10.    Change in citizenship status.

11.    Having a will or trust which contains a marital deduction estate tax formula governed by the federal tax credit (which has significantly changed in the past few years).

12.    Your health care documents were created before 2004 when HIPAA (the Federal health privacy act) became effective.

13.    You have a durable general power of attorney that, in the subjective view of your financial institution, is “too old.”

Everyone’s situation is personal to them.  The federal estate and gift tax law changes over the past few years have been significant and can result in distributions of an estate which are quite different than your intent might have been.  It would be prudent to have any will or trust created before 2011 at least briefly reviewed so you understand the effect of the tax clauses.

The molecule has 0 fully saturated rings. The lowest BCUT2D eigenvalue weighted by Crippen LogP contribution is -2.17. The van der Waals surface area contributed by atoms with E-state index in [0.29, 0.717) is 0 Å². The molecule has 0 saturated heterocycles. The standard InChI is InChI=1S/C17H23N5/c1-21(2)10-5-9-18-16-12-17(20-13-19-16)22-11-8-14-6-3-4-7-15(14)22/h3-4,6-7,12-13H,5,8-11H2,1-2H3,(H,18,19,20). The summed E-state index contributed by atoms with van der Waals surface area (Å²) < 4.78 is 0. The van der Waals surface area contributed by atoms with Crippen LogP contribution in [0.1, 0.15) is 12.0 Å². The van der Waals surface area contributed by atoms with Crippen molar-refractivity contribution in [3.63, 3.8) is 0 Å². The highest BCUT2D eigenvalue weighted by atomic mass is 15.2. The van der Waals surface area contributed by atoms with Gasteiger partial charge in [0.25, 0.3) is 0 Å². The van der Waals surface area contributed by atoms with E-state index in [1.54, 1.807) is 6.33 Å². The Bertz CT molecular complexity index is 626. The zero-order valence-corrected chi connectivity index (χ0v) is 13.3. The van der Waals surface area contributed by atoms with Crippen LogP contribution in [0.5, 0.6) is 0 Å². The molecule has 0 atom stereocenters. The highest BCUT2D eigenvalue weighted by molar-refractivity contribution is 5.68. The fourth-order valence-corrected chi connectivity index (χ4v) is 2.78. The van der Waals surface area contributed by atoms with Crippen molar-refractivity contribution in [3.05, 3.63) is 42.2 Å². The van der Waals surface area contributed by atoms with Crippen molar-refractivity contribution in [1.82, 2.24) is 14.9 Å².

The other frequent problem families encounter is either not having a current durable medical power of attorney at all or having one that was prepared prior to 2004 and does not give permission to medical personnel to share medical information with your designated agent or family members.


Who Gets the Diamond Ring?

Filed Under (Wills and Estates) on 26-07-2012

When a loved one dies, family members can find themselves clutching at furniture, jewelry, silver and artwork. Death heightens emotions, and sometimes relatives descend upon a home and help themselves to personal possessions without permission.  Other times, relatives say something was “promised” to them, even if there’s no evidence to support it.

To avoid this, Colorado law recognizes an easy-to-use tool for parceling out “tangible personal property:” a Memorandum of Disposition.